Many expected that the effectiveness of DES for preventing restenosis in uncomplicated lesions would extend to bifurcation disease. Although a relative improvement was observed, the benefits for bifurcation lesions have not been as pronounced. In one small observational study of bifurcation DES use, the restenosis rate was 25.7% with recurrence seen primarily at the origin of the side branch (13).
The inclusion of four original reports in this issue of the Journalprovides us with an opportunity to learn more about the treatment of bifurcation lesions by PCI. One of these is a database analysis of a broad multicenter experience, two focus on the two stent “crush” technique, and one discusses a new investigational stent specifically designed for bifurcation lesions (Table 1).
In this issue of the Journal, Garot et al. (14) describe the in-hospital and nine-month outcomes of 1,412 patients having PCI for a bifurcation lesion and compare these findings to those of 10,068 patients who had PCI for other types of lesions. This analysis is derived from the database of the Prevention of Restenosis with Tranilast and its Outcomes (PRESTO) trial, a randomized clinical trial that evaluated tranilast, a pharmacologic agent with the potential to reduce restenosis; PRESTO trial investigators compared various dosages of tranilast to placebo and found no effect of tranilast on outcome (15). In the database comparison between bifurcation and other lesions, Garot et al. (14) found differences in the prevalence of a few baseline features, but in general these differences were small in magnitude. Of note, stents were used in only 71% of bifurcation lesions, a rate lower than that for nonbifurcation lesions. At nine months, incidences of death or myocardial infarction (MI) were similar between the two groups although target vessel revascularization (TVR) by either coronary artery bypass grafting (CABG) or PCI was higher (17% vs. 14%) for bifurcation patients. Repeat TVR could be ascribed to restenosis that was observed more frequently (28% vs. 22%) among bifurcation lesions. This report indicates that bifurcation PCI is performed commonly, stents are not used consistently, the risk of death or MI is not excessive, and lesion recurrence remains a problem. It is important to note that this investigation did not include the use of DES and that to be included in the study, PCI had to be successful. This study likely overestimates the periprocedural results of bifurcation PCI but is a credible benchmark for comparison of late outcomes.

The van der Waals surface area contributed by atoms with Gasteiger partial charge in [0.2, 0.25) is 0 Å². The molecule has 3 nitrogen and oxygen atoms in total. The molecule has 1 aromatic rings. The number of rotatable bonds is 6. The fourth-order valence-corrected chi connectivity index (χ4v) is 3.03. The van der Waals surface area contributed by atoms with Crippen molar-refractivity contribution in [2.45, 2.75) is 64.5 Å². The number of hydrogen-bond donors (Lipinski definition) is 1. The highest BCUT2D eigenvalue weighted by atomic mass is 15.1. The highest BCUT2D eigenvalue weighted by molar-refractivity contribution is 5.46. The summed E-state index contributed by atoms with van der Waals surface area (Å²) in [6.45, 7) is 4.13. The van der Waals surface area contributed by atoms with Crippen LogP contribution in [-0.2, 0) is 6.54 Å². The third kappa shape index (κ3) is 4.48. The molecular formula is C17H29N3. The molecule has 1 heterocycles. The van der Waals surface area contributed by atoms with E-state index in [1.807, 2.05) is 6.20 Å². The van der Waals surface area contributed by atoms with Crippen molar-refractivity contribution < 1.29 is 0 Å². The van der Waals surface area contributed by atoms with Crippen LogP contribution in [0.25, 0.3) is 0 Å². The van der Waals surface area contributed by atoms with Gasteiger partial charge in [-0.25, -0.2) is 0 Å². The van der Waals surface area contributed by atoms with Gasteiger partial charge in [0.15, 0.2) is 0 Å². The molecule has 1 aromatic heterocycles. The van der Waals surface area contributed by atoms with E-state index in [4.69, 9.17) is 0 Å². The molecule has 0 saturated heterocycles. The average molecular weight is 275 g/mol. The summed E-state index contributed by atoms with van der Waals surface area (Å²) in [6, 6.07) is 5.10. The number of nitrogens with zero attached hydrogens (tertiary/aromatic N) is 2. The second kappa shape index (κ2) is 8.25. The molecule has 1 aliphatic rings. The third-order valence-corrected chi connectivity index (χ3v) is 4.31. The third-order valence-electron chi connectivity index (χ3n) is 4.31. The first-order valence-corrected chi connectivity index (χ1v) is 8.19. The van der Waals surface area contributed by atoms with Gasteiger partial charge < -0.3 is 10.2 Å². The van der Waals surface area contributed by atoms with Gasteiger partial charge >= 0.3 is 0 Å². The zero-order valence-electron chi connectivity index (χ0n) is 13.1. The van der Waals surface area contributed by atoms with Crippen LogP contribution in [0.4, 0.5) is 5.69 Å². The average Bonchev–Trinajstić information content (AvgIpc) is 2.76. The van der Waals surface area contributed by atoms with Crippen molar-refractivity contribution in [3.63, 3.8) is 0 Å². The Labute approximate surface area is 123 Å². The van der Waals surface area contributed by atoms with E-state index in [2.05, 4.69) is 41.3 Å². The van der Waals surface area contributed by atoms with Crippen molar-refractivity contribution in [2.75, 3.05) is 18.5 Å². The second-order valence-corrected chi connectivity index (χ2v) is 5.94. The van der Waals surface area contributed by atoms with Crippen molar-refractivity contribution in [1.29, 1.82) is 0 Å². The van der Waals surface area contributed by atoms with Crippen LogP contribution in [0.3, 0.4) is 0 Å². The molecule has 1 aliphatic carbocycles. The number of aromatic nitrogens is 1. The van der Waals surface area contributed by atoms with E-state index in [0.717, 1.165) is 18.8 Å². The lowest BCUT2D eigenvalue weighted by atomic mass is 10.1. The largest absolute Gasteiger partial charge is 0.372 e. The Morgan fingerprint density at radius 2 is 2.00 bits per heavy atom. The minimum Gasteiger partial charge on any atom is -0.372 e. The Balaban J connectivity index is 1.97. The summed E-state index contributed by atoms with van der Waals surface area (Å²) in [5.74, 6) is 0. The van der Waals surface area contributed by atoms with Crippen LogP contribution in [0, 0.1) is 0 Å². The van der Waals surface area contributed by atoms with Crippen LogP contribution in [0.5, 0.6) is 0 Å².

In this issue of the Journal, Ge et al. (16) describe a single-center, observational experience using the double stent “crush” technique for bifurcation lesion PCI. The crush technique was innovated by this group and is a clever method for optimizing complete stent coverage of the entire plaque surface. With this approach, two stents are juxtaposed across the bifurcation stenosis, one in the main branch and one in the side branch. The proximal end of the side branch stent extends into the main branch but is not as proximal as the end of the main branch stent. The side branch stent is then deployed. The balloon and wire of that stent are removed and then the main branch stent is deployed and crushes the proximal end of the side branch stent against the artery wall. If final kissing balloon angioplasty is performed, a balloon catheter is readvanced into the side branch and inflated simultaneously with the main branch balloon. In this report DES were used for each patient, and follow-up included coronary angiography at six to eight months and clinical status at nine months. These investigators also evaluated the influence of performing final simultaneous “kissing balloon” (double balloons, one in each stent) angioplasty.